CAUSE OF DEATH

The cause of death as listed on the official certificate of death was craniocerebral blunt force injury.

 

RECOMMENDATIONS AND DISCUSSION

RECOMMENDATION # 1: When the potential for a serious fall exists, the employer should provide fall protection equipment and ensure that it is worn by all employees working at elevations.

DISCUSSION: The decedent was working 13 feet above ground level in an area where the potential for a fall existed. According to OSHA regulation (29) CFR 1926.28(a) the employer is responsible for requiring the wearing of appropriate personal protective equipment in all operations where there is an exposure to hazardous conditions or where the OSHA regulation indicates the need for using such equipment to reduce the hazards to the employees. Evidence indicates that if the employer had provided and required the use of fall protection this incident may have been prevented.

 

RECOMMENDATION # 2: Employers should ensure that employees work at elevation only when weather conditions are suitable for the work task at hand.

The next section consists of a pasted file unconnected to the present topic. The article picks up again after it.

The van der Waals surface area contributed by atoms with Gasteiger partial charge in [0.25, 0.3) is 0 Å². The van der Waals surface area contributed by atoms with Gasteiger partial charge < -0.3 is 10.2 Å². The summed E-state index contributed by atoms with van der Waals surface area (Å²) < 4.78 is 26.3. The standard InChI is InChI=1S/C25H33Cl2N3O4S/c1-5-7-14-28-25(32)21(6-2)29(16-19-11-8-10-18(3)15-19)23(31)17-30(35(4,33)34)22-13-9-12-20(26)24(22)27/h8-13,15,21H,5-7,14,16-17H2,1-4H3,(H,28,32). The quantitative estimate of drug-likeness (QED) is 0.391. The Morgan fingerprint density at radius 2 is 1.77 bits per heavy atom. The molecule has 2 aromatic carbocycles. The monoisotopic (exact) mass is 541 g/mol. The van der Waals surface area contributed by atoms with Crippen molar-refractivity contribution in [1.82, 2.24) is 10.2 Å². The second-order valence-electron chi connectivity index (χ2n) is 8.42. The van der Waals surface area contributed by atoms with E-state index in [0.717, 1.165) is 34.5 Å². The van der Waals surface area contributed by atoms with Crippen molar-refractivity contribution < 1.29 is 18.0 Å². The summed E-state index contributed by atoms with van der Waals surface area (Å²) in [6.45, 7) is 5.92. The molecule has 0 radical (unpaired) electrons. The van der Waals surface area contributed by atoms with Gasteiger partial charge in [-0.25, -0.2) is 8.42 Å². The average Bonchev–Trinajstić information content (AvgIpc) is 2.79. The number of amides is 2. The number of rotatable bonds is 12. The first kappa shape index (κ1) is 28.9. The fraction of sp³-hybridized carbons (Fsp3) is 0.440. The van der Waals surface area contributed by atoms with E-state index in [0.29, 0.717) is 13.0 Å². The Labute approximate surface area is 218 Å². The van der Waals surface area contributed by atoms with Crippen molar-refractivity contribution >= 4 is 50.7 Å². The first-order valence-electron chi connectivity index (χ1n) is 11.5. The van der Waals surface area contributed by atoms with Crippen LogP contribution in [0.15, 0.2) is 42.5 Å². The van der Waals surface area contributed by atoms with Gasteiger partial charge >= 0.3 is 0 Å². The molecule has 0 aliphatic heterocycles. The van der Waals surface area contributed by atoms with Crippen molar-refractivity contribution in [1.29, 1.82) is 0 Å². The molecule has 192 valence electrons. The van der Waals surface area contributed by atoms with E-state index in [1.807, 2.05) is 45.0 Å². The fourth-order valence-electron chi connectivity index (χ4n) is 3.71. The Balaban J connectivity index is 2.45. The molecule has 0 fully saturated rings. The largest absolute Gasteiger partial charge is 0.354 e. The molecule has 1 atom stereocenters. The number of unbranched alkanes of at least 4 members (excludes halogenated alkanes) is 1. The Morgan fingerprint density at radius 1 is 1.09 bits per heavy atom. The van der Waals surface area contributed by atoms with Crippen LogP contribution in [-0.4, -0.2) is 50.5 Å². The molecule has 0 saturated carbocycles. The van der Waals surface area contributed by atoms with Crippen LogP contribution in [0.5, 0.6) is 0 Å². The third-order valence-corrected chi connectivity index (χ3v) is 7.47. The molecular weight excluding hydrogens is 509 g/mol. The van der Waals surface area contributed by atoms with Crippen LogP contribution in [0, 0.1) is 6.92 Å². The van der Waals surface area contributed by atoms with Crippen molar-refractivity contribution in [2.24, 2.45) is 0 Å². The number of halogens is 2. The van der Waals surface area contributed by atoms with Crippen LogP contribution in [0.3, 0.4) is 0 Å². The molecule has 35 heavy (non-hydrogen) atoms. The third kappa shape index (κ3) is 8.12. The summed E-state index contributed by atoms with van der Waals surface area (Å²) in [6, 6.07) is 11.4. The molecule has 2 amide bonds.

DISCUSSION: Evidence suggests the effect of sudden gusts of wind upon 20' x 2' sections of sheet metal roofing may not have been considered by the decedent and co-worker. Employers should be cognizant of the hazardous conditions at jobsites and take an active role to eliminate them. Additionally, scheduled and unscheduled safety inspections should be conducted by a competent person; that is, one who is capable of identifying existing and predictable hazards in the surroundings or working conditions which are unsanitary, hazardous, or dangerous to employees, and who has the authority to take prompt corrective measures to eliminate them. Wind conditions should always be considered when outdoor work is to be performed. Postponing the work task until the gusting had subsided might have been prevented this incident.